Rare 17th century shipwreck found in Baltic Sea

A rare 17th century shipwreck was recently discovered in the River Trave. (Christian Howe/uni-kiel.de)

A local waterways and shipping authority was carrying out a routine measurement in the river Trave in northern Germany when she stumbled on a rare piece of history – a 17th century shipwreck. Researchers from the University of Kiel, who revealed the discovery of July 26, 2022, believes that the ship sank at the end of the Hanseatic period. This is the period between the 13th and 17th centuries when a network of 190 cities in 16 Northern European countries dominated maritime trade in the Baltic Sea.

Independent dating of the ship’s timbers in three different laboratories revealed that the ship must have been built in the middle of the 17th century,” said Dr. Fritz Jürgens from the Institute of Prehistoric and Protohistoric Archeology at the University of Kiel. “You’re always hoping to make a discovery like this, and suddenly you have one in front of your eyes.”

A graphical reconstruction of the sunken ship and the layout of the wreckage (Credit: Dr. Fritz Jürgens/uni-kiel.de)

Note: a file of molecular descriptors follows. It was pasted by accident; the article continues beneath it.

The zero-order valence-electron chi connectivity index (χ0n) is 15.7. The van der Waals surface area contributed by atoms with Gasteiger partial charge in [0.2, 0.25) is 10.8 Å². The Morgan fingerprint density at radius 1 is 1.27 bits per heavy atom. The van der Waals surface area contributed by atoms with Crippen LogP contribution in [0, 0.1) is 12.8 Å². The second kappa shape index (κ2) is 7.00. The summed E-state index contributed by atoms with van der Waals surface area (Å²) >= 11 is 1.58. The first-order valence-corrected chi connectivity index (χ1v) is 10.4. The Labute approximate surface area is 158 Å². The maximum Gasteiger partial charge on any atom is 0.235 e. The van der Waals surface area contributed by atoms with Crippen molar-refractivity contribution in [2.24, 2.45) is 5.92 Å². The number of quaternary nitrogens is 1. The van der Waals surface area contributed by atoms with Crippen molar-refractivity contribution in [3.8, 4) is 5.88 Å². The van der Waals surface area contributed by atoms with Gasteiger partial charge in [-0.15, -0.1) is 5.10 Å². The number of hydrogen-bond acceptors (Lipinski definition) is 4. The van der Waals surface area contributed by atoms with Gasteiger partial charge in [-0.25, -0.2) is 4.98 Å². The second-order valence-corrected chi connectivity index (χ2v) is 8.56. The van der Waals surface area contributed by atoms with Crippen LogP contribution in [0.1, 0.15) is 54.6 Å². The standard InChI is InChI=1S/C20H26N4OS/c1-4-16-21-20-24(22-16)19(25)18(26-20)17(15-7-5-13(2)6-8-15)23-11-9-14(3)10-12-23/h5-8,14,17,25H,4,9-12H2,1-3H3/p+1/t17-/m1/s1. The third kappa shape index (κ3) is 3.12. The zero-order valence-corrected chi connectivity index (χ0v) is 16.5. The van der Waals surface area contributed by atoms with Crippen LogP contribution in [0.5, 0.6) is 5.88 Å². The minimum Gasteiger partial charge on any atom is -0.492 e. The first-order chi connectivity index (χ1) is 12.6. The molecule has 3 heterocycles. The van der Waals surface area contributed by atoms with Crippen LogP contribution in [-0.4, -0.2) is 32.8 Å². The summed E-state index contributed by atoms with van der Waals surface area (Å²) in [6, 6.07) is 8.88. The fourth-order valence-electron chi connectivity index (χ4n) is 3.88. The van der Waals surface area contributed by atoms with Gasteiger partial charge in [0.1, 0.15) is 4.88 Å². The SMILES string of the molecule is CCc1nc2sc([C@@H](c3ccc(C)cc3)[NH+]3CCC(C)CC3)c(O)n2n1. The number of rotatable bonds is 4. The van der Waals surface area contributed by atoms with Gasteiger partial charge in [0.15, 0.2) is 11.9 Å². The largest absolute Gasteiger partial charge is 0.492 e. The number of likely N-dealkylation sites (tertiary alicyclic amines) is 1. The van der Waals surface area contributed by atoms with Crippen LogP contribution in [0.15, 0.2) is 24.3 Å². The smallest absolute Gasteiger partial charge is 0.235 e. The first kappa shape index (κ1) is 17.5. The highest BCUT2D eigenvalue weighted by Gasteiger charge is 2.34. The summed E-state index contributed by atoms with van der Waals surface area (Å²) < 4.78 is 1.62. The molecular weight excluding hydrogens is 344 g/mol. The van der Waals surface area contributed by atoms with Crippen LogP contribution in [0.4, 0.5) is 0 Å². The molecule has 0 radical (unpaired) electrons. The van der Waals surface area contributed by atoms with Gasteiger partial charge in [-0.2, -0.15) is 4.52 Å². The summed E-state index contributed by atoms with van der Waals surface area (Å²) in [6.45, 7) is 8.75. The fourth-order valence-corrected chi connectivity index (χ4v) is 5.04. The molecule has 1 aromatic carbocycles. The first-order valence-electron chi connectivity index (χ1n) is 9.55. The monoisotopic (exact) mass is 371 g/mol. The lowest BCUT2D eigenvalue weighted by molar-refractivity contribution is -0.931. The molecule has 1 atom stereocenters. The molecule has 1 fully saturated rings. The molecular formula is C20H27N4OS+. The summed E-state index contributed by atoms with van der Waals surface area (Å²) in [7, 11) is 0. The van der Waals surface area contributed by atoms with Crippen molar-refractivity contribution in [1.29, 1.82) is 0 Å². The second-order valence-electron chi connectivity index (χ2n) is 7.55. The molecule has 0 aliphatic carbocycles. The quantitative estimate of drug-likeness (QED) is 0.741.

All that remains of the ship are a few of its wooden beams and much of the cargo. Researchers identified the ship as a fluyt – a single-masted Dutch freighter. Measuring between 66 and 82 feet (20 and 25 meters) long, medium-sized freighters were commonly used to transport goods across the Baltic Sea.

The ship was carrying quicklime – used in building construction – from Scandinavia to Germany. Of the 150 barrels found, 70 remained on board the vessel, while the remaining 80 were scattered at the bottom of the nearby ocean. This suggests that the boat did not capsize. Instead, it may have sunk after being damaged trying to make a Bend in the River Trave.

Divers conducted extensive research on the ancient vessel. (Christian Howe/uni-kiel.de))

Underwater archaeologists, who have been studying the wreckage since July 2021, say the ship is rapidly eroding and its exposed sections are infested with earthworms. They warn that the precious artifact will be lost forever if no protective measures are taken. Researchers at the University of Kiel are currently working with the city of Lübeck and other institutions to find a way to rescue the wreckage of the river and preserve it’s for the future generations.

Resources: uni-kiel.de, DW.com, Gizmodo.com